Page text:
Cooking is a SNAP

Cooking is a SNAP is a direct education intervention designed to (1) increase fruit and vegetable consumption; (2) increase confidence to plan and prepare meals at home and (3) move 30 minutes a day, most days of the week. Cooking is a SNAP is a culinary nutrition education curriculum. The curriculum consists of six 2-hour sessions with nutrition content derived from the 2015 Dietary Guidelines for Americans incorporating the USDA’s MyPlate materials. Physical activity content is from the 2018 Physical Activity Guidelines for Americans, 2nd edition and the 2016 National Physical Activity Plan. Culinary skills and basic cooking techniques have been modified from school food service materials developed by the University of Minnesota Extension. Cooking is a SNAP incorporates the social-cognitive theory of change where learning occurs in a social context with dynamic and reciprocal interactions of the person, environment, and behavior. Central to this theory, Cooking is a SNAP is designed as a hands-on, interactive curriculum where the leaders model the skills and behaviors they are teaching.

 

Target Behavior: Healthy Eating, Physical Activity, Food Insecurity/Food Assistance

 

Intervention Type: Direct Education

Create Better Health Curriculum

The Create Better Health (CBH) Curriculum is a direct education intervention designed to improve the nutrition and physical activity-related knowledge, skills, and self-efficacy of SNAP-Ed eligible adults to lead an active and healthy lifestyle with limited resources. CBH has a unique emphasis on improving food resource management through the use of “Create” concepts. “Create” concepts teach participants how to use foods they already have in their kitchen to create a variety of nourishing meals. CBH includes 8 lessons that are to be offered in a series of 6-8 classes. Nutrition educators are trained regularly to teach CBH classes all of which include a nutrition topic, physical activity discussion, and a hands-on (ideally) cooking demonstration that utilizes a “Create” concept. CBH addresses and evaluates individual level changes including short term readiness and capacity and medium term changes over 6 months in the areas of healthy eating, physical activity, and food resource management. CBH also includes a 1-year follow-up survey to evaluate long-term behavior changes.

Target Behavior: Healthy Eating, Physical Activity and Reducing Screen Time

Intervention Type: Direct Education

The Children’s Healthy Living (CHL) Program

The Children’s Healthy Living Program (CHL) is a direct education, social marketing, and PSE change intervention designed to help children ages 2-8 in pacific communities decrease sugar-sweetened beverage (SSB) intake, increase water intake, increase fruit and vegetable intake, decrease recreational screen time, increase physical activity, and increase the duration of sleep. The CHL toolkit has 4 functions that partners can choose from: 1) strengthen and implement school wellness policies, 2) partner and advocate for environmental change, 3) promote the CHL message, and 4) train trainers (capacity building) that address healthy behaviors at multiple levels of the social ecological model. Nineteen specific activities are recommended under each of the 4 functions. These activities promote PSE changes through the development of community strengths and interests.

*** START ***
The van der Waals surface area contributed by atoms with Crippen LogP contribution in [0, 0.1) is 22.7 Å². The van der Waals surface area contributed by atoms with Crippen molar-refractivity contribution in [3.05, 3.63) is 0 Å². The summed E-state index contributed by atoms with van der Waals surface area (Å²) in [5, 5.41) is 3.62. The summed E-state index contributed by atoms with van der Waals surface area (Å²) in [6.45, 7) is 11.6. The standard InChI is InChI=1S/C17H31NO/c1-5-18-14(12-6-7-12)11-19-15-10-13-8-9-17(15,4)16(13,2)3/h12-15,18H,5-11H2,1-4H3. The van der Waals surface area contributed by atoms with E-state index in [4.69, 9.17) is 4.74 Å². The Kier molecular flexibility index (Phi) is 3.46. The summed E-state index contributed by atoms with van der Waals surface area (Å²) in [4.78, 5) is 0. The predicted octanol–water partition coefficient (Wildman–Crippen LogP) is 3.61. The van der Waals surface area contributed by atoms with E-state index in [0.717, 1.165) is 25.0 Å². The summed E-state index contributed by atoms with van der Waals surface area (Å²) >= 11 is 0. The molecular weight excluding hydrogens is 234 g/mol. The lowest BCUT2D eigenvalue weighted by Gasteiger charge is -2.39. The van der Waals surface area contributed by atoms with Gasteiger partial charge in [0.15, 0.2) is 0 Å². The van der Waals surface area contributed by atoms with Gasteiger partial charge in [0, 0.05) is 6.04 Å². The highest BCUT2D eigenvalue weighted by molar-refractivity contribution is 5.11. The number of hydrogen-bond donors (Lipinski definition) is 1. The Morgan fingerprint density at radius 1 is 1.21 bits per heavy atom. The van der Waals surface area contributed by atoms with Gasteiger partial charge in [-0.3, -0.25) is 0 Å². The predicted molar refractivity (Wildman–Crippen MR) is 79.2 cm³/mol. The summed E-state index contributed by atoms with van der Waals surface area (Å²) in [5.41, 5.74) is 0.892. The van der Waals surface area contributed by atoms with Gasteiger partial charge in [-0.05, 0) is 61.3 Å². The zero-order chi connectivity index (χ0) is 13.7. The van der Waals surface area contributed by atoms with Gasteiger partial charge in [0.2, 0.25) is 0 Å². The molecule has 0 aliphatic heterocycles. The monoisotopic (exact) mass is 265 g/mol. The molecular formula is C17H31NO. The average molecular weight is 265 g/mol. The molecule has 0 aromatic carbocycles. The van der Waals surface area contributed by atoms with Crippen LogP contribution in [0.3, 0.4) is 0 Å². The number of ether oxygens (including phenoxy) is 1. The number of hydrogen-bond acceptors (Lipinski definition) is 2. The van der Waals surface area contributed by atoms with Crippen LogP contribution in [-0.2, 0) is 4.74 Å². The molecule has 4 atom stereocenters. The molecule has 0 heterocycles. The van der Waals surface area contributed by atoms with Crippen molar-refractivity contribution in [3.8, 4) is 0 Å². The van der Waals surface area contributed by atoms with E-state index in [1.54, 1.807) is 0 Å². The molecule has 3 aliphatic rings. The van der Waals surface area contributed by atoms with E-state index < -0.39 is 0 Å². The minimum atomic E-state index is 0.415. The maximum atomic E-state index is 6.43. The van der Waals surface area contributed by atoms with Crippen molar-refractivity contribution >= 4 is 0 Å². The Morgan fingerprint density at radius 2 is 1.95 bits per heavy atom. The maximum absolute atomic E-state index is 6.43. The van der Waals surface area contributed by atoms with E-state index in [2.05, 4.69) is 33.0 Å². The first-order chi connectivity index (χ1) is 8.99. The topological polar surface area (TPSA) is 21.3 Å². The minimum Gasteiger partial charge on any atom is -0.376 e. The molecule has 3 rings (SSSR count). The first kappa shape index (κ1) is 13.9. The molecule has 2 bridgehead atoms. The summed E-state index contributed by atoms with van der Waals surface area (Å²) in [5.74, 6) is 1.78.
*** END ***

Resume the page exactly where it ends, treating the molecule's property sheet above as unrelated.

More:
Target Behavior: Healthy Eating, Physical Activity and Reducing Screen Time

Intervention Type: Direct Education, Social Marketing, PSE Change

Fresh Conversations

Fresh Conversations (FC) is a direct education, newsletter-based intervention for seniors. FC targets behaviors known to reduce chronic disease burden and promote healthy aging. It promotes healthier food and beverage choices across food groups to move closer to Dietary Guidelines for Americans (eat variety of fruits and vegetables, whole grains, lean protein, healthy fats—less sodium and added sugars). Participants meet monthly for 30-45 minute interactive sessions led by a trained facilitator. Each participant receives a 4-page newsletter. Facilitators use a companion facilitator guide with behavioral objectives, key nutrition messages, facilitation dialogue, activities and recipe tasting options. Physical activity demos are part of each meeting. Each session is designed to be interactive with a group discussion, goal setting, physical activity break, and recipe tasting. Puzzles and games in newsletter reinforce educational content.

Target Behavior:  Healthy Eating, Physical Activity and Reducing Screen Time

Intervention Type: Direct Education

Healthy Way to Grow

The Healthy Way to Grow (HWTG) is a direct education and PSE intervention directed at early childhood education centers (ECE). HWTG is designed to promote the adoption of wellness policies and implementation of best practices at the center level to create cultures of health within child care facilities, which positively impact early childhood providers’ knowledge and skills about healthy eating and physical activity (PA), provide tools and resources for child care facilities to help parents and families increase healthy eating and PA, and expose children to healthy foods and PA at a young age. HWTG helps centers learn how to approach these issues and embed best practices into their ongoing activities to create a culture of health and wellness within their environments.

Target Behavior: Breastfeeding, Healthy Eating, Physical Activity and Reducing Screen Time, Other: staff wellness

Intervention Type: Direct Education, PSE Change